Nick Fryberger is a member of Church on Mill who serves by teaching Connection Classes. In this article, he addresses spiritual derailment.
Last week, we and a watching world witnessed a painfully concrete example of what it looks like to derail. Train derailments have long been a source of significant loss of life and property, and this recent example is no exception. The massive train derailed near downtown Tempe, burst into flames, dumped hundreds of gallons of toxic chemicals, and collapsed a century old train bridge.
Have you ever felt derailed like this? One minute you’re sailing down the tracks without a worry in the world… and the next minute you’re off course, something is on fire, something is leaking toxicity, and the very foundations you were traveling along are crumbling.
For every devastating, life-altering train wreck we see flashed on the news, there are many more less dramatic derailments that we never see. A car or two come off the rails and, despite the lack of fanfare, news coverage, and drama, the entire train comes to a halt, its progress hopelessly stalled.
Even if you haven’t experienced a personal derailment that was newsworthy, it is certain that you have experienced a season when it felt like your spiritual life came off the rails.
In these peculiar times it is likely that many of us are feeling spiritually derailed. What do we need to know to get back on track?
Know the Train Route
Sometimes it can be hard to tell if we are on track. One way we can check is by knowing what the journey is supposed to look like as we go.
There are lots of places in the New Testament where we are told what it looks like to be on track. In one example, Paul tells the church in Colossae, “And so, from the day we heard, we have not ceased to pray for you, asking that you may be filled with the knowledge of his will in all spiritual wisdom and understanding, so as to walk in a manner worthy of the Lord, fully pleasing to him: bearing fruit in every good work and increasing in the knowledge of God; being strengthened with all power, according to his glorious might, for all endurance and patience with joy; giving thanks to the Father, who has qualified you to share in the inheritance of the saints in light,” (Colossians 1:9–12 ESV emphasis added).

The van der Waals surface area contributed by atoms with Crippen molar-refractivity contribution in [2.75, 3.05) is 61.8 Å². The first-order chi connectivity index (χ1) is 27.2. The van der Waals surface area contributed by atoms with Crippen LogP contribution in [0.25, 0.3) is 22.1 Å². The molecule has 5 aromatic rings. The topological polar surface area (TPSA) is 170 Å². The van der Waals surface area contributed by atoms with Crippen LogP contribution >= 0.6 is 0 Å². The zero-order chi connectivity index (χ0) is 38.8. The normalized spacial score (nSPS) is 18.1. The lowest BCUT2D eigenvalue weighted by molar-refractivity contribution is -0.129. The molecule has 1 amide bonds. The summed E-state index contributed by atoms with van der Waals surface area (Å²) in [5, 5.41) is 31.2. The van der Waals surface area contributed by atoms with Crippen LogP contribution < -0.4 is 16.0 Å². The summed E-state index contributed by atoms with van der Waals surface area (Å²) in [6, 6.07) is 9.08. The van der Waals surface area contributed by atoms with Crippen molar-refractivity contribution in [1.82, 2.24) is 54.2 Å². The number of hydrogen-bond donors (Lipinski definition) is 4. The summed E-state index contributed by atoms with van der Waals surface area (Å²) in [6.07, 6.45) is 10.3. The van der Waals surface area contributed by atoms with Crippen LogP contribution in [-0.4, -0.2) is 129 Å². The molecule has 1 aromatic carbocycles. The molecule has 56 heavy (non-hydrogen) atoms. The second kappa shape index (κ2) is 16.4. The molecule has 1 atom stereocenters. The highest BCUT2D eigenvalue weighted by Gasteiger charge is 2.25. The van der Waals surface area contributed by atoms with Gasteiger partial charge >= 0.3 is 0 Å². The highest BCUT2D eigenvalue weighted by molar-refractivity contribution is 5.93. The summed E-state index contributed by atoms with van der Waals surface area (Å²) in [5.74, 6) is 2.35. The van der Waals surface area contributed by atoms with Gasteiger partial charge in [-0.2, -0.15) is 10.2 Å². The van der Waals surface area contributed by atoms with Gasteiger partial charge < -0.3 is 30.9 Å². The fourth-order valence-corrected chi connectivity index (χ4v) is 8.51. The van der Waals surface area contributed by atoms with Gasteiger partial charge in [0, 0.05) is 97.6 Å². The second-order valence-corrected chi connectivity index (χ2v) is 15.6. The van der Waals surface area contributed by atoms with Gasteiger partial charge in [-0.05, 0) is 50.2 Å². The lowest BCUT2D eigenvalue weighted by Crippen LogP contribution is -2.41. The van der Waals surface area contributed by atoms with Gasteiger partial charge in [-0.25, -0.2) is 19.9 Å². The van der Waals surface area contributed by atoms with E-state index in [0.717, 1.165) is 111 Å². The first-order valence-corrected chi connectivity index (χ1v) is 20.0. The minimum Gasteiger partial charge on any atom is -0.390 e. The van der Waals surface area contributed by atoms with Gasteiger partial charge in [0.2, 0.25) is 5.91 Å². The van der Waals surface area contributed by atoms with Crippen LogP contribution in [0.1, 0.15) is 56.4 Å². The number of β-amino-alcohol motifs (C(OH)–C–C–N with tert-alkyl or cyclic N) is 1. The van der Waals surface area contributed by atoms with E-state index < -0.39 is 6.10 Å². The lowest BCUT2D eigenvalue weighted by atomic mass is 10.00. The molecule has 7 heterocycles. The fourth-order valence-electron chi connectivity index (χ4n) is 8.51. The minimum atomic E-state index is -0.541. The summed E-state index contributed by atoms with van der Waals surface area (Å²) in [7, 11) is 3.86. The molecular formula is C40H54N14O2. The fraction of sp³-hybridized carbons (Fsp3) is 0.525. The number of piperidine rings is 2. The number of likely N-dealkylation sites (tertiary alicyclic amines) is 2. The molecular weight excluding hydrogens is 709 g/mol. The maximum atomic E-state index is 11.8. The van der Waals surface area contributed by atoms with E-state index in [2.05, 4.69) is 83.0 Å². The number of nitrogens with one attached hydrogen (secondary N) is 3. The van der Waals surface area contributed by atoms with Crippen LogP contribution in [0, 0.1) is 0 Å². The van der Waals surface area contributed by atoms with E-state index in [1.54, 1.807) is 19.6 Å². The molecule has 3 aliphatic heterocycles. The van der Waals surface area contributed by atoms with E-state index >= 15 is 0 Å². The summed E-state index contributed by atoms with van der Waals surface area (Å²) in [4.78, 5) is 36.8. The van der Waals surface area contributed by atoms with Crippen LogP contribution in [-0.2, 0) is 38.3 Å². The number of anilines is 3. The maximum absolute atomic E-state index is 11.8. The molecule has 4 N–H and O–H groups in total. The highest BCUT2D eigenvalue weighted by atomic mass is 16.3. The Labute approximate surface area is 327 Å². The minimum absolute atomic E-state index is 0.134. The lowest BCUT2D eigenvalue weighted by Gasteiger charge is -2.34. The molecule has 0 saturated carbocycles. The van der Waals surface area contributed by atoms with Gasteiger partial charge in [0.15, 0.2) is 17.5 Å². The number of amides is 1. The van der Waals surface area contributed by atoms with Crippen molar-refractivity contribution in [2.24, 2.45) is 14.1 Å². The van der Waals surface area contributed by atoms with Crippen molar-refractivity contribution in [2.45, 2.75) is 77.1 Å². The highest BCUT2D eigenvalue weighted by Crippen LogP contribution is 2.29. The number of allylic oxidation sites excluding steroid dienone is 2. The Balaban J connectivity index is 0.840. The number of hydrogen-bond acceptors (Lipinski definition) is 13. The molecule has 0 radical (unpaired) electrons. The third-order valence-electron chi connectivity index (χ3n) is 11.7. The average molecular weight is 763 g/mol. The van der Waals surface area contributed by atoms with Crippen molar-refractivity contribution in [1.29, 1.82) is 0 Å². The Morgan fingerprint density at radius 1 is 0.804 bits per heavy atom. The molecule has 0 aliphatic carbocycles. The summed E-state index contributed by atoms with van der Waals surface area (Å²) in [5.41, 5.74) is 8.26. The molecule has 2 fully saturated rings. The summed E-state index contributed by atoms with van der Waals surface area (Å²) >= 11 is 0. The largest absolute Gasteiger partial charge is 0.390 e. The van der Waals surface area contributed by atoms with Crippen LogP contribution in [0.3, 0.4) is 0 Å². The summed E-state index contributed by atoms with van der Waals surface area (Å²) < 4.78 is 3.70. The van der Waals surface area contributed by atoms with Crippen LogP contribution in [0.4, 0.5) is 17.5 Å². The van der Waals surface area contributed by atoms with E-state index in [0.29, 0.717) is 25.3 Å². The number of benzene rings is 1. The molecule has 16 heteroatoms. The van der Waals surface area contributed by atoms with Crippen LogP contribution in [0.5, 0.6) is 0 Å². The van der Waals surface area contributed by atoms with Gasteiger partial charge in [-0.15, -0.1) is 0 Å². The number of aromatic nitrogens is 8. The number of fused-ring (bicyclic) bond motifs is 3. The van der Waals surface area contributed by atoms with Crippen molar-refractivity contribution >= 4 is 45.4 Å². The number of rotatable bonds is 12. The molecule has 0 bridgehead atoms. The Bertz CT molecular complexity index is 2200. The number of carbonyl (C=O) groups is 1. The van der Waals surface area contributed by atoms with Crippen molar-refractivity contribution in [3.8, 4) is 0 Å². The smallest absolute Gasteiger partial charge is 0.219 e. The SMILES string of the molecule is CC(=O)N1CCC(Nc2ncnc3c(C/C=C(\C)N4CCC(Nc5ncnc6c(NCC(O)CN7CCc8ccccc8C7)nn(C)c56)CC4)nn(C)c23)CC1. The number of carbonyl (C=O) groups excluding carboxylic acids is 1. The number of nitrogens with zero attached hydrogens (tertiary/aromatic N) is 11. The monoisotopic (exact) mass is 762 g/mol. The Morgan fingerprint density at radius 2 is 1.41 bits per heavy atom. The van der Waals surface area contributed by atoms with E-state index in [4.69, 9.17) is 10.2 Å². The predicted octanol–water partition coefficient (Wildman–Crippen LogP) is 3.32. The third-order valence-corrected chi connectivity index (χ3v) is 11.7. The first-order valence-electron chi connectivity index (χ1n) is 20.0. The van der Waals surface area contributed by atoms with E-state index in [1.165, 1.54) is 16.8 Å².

So, according to Paul in this example, being on track looks like:
- Bearing fruit
- Increasing in knowledge of God
- Increasing in strength and power
- Growing in endurance and patience
- Giving thanks
If we’re feeling derailed, it is often because one or more of these things are broken: It doesn’t seem like God is doing much in me (I no longer see the fruit of my salvation). I feel far from God (I don’t feel my intimacy and knowledge of God growing). I feel weak and ineffective (I don’t feel God’s awesome power at work in me). I am restless, irritable, and impatient (I can’t recognize and be thankful for the blessings I have).
Know Where You’re Headed
To see if we’re on track, we also need to know where we are going and whether we are getting any closer to our destination.
Later in the same letter to Colossae, Paul states the destination, the goal, of his labor among them, “[Christ] we proclaim, warning everyone and teaching everyone with all wisdom, that we may present everyone mature in Christ. For this I toil, struggling with all his energy that he powerfully works within me,” (Colossians 1:28–29 ESV).
The distant station to which we are bound is maturity, Christ-likeness, and a community of increasingly sanctified saints “knit together in love” as a witness of God’s wisdom to a watching world for all to see!
Know How the Wheels Go Round
There seems to be a pattern to the process of sanctification, the central process of the Christian life. As we pursue Christ, we are met with the same tasks over and over in differing circumstances. This cycle is helpful to consider when we see that we seem to have lost hold of the train tracks.
First, we must recognize who God is. Scripture calls this “fearing God.”
Then, we must receive wisdom. Wisdom is God’s instructions for us.
Then, we must respond with action. We move forward according to the instructions we received.